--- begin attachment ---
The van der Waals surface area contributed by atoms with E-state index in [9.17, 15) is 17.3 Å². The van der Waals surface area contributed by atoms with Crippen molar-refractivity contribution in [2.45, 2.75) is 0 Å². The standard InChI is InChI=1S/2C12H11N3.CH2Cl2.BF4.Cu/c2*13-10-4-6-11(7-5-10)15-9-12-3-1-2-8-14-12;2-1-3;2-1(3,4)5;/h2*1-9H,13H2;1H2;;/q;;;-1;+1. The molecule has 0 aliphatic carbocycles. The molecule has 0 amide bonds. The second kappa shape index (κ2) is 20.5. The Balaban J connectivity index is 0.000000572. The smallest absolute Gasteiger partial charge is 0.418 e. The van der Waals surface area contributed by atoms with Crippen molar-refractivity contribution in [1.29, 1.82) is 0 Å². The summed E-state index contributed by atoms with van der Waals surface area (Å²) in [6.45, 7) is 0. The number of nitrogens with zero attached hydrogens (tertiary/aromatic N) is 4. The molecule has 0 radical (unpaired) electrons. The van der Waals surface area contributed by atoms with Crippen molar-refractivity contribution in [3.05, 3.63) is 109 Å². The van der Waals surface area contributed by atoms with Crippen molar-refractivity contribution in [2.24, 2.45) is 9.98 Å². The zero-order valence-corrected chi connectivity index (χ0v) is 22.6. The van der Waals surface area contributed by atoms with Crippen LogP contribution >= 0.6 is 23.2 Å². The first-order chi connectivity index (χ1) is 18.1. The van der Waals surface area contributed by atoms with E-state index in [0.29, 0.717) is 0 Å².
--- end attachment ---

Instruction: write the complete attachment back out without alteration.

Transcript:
The van der Waals surface area contributed by atoms with E-state index in [9.17, 15) is 17.3 Å². The van der Waals surface area contributed by atoms with Crippen molar-refractivity contribution in [2.45, 2.75) is 0 Å². The standard InChI is InChI=1S/2C12H11N3.CH2Cl2.BF4.Cu/c2*13-10-4-6-11(7-5-10)15-9-12-3-1-2-8-14-12;2-1-3;2-1(3,4)5;/h2*1-9H,13H2;1H2;;/q;;;-1;+1. The molecule has 0 aliphatic carbocycles. The molecule has 0 amide bonds. The second kappa shape index (κ2) is 20.5. The Balaban J connectivity index is 0.000000572. The smallest absolute Gasteiger partial charge is 0.418 e. The van der Waals surface area contributed by atoms with Crippen molar-refractivity contribution in [1.29, 1.82) is 0 Å². The summed E-state index contributed by atoms with van der Waals surface area (Å²) in [6.45, 7) is 0. The number of nitrogens with zero attached hydrogens (tertiary/aromatic N) is 4. The molecule has 0 radical (unpaired) electrons. The van der Waals surface area contributed by atoms with Crippen molar-refractivity contribution in [3.05, 3.63) is 109 Å². The van der Waals surface area contributed by atoms with Crippen molar-refractivity contribution in [2.24, 2.45) is 9.98 Å². The zero-order valence-corrected chi connectivity index (χ0v) is 22.6. The van der Waals surface area contributed by atoms with Crippen LogP contribution >= 0.6 is 23.2 Å². The first-order chi connectivity index (χ1) is 18.1. The van der Waals surface area contributed by atoms with E-state index in [0.29, 0.717) is 0 Å².